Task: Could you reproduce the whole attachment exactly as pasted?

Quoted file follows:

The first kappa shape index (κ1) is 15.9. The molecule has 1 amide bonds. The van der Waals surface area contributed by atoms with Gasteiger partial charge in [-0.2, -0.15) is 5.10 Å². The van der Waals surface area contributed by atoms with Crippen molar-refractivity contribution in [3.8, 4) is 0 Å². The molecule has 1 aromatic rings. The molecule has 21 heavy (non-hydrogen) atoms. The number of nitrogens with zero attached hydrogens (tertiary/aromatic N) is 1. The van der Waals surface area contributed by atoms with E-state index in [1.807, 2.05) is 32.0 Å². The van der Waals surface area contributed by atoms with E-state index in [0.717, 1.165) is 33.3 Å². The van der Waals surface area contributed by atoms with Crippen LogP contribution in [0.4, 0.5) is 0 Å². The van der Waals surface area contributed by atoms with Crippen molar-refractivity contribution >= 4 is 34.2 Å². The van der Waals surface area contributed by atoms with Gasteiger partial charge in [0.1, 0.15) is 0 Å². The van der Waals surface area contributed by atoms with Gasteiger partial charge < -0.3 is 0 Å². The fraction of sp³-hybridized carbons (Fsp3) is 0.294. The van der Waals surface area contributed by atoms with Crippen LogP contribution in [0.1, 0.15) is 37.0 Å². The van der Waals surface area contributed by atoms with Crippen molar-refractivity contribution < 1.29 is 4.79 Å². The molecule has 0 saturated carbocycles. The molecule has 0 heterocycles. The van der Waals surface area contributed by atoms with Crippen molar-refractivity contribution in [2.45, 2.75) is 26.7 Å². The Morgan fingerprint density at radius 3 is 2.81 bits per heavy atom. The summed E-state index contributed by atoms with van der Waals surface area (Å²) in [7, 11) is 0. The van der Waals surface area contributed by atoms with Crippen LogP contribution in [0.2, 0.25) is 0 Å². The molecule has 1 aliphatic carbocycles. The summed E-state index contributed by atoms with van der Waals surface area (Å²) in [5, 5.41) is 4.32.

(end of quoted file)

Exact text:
The first kappa shape index (κ1) is 15.9. The molecule has 1 amide bonds. The van der Waals surface area contributed by atoms with Gasteiger partial charge in [-0.2, -0.15) is 5.10 Å². The van der Waals surface area contributed by atoms with Crippen molar-refractivity contribution in [3.8, 4) is 0 Å². The molecule has 1 aromatic rings. The molecule has 21 heavy (non-hydrogen) atoms. The number of nitrogens with zero attached hydrogens (tertiary/aromatic N) is 1. The van der Waals surface area contributed by atoms with E-state index in [1.807, 2.05) is 32.0 Å². The van der Waals surface area contributed by atoms with E-state index in [0.717, 1.165) is 33.3 Å². The van der Waals surface area contributed by atoms with Crippen LogP contribution in [0.4, 0.5) is 0 Å². The van der Waals surface area contributed by atoms with Crippen molar-refractivity contribution >= 4 is 34.2 Å². The van der Waals surface area contributed by atoms with Gasteiger partial charge in [0.1, 0.15) is 0 Å². The van der Waals surface area contributed by atoms with Gasteiger partial charge < -0.3 is 0 Å². The fraction of sp³-hybridized carbons (Fsp3) is 0.294. The van der Waals surface area contributed by atoms with Crippen LogP contribution in [0.1, 0.15) is 37.0 Å². The van der Waals surface area contributed by atoms with Crippen molar-refractivity contribution < 1.29 is 4.79 Å². The molecule has 0 saturated carbocycles. The molecule has 0 heterocycles. The van der Waals surface area contributed by atoms with Crippen molar-refractivity contribution in [2.45, 2.75) is 26.7 Å². The Morgan fingerprint density at radius 3 is 2.81 bits per heavy atom. The summed E-state index contributed by atoms with van der Waals surface area (Å²) in [7, 11) is 0. The van der Waals surface area contributed by atoms with Crippen LogP contribution in [0.2, 0.25) is 0 Å². The molecule has 1 aliphatic carbocycles. The summed E-state index contributed by atoms with van der Waals surface area (Å²) in [5, 5.41) is 4.32.